Single-cell suction recordings from mouse cone photoreceptors

Jin Shan Wang, Vladimir J. Kefalov

Research output: Contribution to journalArticlepeer-review

6 Scopus citations


Rod and cone photoreceptors in the retina are responsible for light detection. In darkness, cyclic nucleotide-gated (CNG) channels in the outer segment are open and allow cations to flow steadily inwards across the membrane, depolarizing the cell. Light exposure triggers the closure of the CNG channels, blocks the inward cation current flow, and thus results in cell hyperpolarization. Based on the polarity of photoreceptors, a suction recording method was developed in 1970s that, unlike the classic patch-clamp technique, does not require penetrating the plasma membrane. Drawing the outer segment into a tightly-fitting glass pipette filled with extracellular solution allows recording the current changes in individual cells upon test-flash exposure. However, this well-established "outer-segment-in (OS-in)" suction recording is not suitable for mouse cone recordings, because of the low percentage of cones in the mouse retina (3%) and the difficulties in identifying the cone outer segments. Recently, an inner-segment-in (IS-in) recording configuration was developed to draw the inner segment/nuclear region of the photoreceptor into the recording pipette In this video, we will show how to record from individual mouse cone photoresponses using single-cell suction electrode.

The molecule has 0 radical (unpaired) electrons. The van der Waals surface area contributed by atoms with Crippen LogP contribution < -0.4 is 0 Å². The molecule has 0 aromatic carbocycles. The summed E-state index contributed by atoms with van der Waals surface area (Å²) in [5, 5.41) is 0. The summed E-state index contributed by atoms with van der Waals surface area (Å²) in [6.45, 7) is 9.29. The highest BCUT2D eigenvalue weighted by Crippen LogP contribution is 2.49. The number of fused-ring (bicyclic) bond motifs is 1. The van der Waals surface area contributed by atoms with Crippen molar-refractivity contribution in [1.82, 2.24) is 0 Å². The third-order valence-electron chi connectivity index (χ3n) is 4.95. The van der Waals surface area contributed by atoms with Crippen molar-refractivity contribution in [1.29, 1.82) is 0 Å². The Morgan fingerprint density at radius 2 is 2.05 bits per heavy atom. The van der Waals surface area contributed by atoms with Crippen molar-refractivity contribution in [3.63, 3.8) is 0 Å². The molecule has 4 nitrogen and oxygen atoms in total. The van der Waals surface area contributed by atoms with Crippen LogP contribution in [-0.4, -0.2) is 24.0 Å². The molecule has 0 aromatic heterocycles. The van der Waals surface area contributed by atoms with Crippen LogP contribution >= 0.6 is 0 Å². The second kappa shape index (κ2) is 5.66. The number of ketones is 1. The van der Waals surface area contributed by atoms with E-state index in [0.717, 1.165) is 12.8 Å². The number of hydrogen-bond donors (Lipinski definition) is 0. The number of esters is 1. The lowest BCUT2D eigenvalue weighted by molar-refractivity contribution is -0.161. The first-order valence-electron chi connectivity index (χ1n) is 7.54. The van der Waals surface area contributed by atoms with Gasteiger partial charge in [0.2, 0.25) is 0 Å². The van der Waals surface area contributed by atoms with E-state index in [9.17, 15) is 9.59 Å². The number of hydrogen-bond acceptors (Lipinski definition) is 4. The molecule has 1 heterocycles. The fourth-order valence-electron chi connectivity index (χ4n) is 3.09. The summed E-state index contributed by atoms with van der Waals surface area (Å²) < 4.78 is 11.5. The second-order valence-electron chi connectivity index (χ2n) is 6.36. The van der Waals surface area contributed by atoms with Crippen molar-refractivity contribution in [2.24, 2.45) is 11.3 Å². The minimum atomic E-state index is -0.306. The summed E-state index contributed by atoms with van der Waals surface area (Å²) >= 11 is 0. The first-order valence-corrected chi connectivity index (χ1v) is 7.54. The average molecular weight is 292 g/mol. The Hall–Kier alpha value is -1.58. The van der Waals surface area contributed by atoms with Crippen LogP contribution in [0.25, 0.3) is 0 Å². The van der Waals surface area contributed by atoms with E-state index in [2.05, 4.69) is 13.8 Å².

Original languageEnglish
Article numbere1681
JournalJournal of Visualized Experiments
Issue number35
StatePublished - Jan 2010


  • CNG channels
  • Cellular Biology
  • Cone photoreceptor
  • Electrophysiology
  • IS-in
  • Issue 35
  • Mouse
  • Murine
  • Retina
  • Suction-recording


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